Gordon Amidon Named Distinguished University Professor
The U-M Board of Regents has approved the appointment of Professor Gordon L. Amidon as the William I. Higuchi Distinguished University Professor of Pharmaceutical Sciences. Professor Amidon is the first Distinguished University Professor at the College of Pharmacy. Distinguished University Professorships, established in 1947, recognize senior faculty with exceptional scholarly or creative achievements, national and international reputations for academic excellence, and superior records of teaching, mentoring, and service.
Professor Amidon received a BS in pharmacy at the State University of New York at Buffalo, where he gained a passion for the intersection between pharmacy and mathematics under the tutelage of Professors Gary Levy, Milo Gibaldi, and Eino Nelson, early pioneers in a then-emerging field known as pharmacokinetics. Gordon's zeal for math and using it to understand the physical and biopharmaceutical sciences continues to be a field of special interest to him. Professor Amidon continued his education at the University of Michigan, receiving an MA in mathematics and a PhD in pharmaceutical chemistry. Professor Bill Higuchi served as his graduate advisor.
Professor Amidon started his academic career as an assistant professor at the University of Wisconsin School of Pharmacy, rising to associate professor and assistant dean for educational planning and policy before leaving for a subsidiary of Merck & Co. for a 5-year stint in the pharmaceutical industry.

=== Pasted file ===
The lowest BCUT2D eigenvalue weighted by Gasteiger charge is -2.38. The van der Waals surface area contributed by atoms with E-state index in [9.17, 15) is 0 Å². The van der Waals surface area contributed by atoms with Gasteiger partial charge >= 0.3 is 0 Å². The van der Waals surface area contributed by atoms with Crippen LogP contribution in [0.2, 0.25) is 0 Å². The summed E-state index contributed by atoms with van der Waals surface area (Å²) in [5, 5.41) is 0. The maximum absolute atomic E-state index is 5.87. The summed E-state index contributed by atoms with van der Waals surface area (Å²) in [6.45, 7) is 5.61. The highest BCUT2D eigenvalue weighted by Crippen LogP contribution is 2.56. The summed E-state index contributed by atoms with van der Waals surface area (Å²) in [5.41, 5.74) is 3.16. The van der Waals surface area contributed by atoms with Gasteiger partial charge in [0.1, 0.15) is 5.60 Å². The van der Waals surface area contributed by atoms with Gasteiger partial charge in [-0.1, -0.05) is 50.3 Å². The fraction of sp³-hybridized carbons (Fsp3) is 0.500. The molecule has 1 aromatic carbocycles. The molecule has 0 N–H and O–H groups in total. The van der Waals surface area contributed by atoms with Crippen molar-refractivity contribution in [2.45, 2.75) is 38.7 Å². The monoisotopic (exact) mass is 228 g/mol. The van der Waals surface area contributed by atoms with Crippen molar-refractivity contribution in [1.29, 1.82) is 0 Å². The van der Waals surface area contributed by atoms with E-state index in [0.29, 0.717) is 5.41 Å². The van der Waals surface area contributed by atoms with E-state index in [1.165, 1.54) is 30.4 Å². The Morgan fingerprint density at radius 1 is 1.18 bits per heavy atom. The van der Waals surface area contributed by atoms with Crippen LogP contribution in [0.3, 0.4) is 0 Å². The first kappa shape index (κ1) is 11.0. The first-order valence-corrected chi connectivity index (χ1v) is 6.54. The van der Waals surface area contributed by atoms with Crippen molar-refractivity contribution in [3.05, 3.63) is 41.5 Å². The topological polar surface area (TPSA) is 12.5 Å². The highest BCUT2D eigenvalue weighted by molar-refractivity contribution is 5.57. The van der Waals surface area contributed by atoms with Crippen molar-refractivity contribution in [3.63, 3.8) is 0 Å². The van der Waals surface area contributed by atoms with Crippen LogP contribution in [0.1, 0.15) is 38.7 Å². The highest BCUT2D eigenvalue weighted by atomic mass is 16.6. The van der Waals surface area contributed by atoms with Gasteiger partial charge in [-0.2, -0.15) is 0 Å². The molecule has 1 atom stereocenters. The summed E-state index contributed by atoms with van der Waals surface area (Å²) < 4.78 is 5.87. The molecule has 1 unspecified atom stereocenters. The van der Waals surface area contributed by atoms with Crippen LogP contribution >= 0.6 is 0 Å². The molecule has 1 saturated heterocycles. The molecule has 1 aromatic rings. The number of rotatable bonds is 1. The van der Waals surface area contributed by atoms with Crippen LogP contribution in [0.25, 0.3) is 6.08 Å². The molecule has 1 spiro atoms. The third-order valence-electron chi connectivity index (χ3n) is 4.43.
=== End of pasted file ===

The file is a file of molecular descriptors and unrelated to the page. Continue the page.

Professor Amidon returned to academia as a professor of pharmaceutics at the University of Michigan College of Pharmacy in 1983 and has led, mentored, and served the faculty, staff, and students at Michigan for over 30 years. Professor Amidon has co-authored over 30 book chapters and edited eight textbooks in the pharmaceutical sciences, published over 350 peer-reviewed scientific articles, and been cited over 20,000 times by peers. He has also mentored more than 120 graduate students and postdoctoral fellows over the course of his career; serving as chair of the dissertation committee for 60 graduate students who have received their PhD under his guidance.
His scientific contributions to our understanding of the physicochemical and physiologic factors that govern oral drug absorption are unrivaled and have served as the foundation for guiding principles used by the United States Food and Drug Administration (FDA) in the determination of generic drug bioequivalence. For a more detailed review of Professor Amidon's life and career to date, see the article written by Professor Maureen Donovan (University of Iowa) et al. that was published in the September 2015 issue of the Journal of Pharmaceutical Sciences, a special edition of the journal dedicated to Professor Amidon and his many contributions to the pharmaceutical sciences.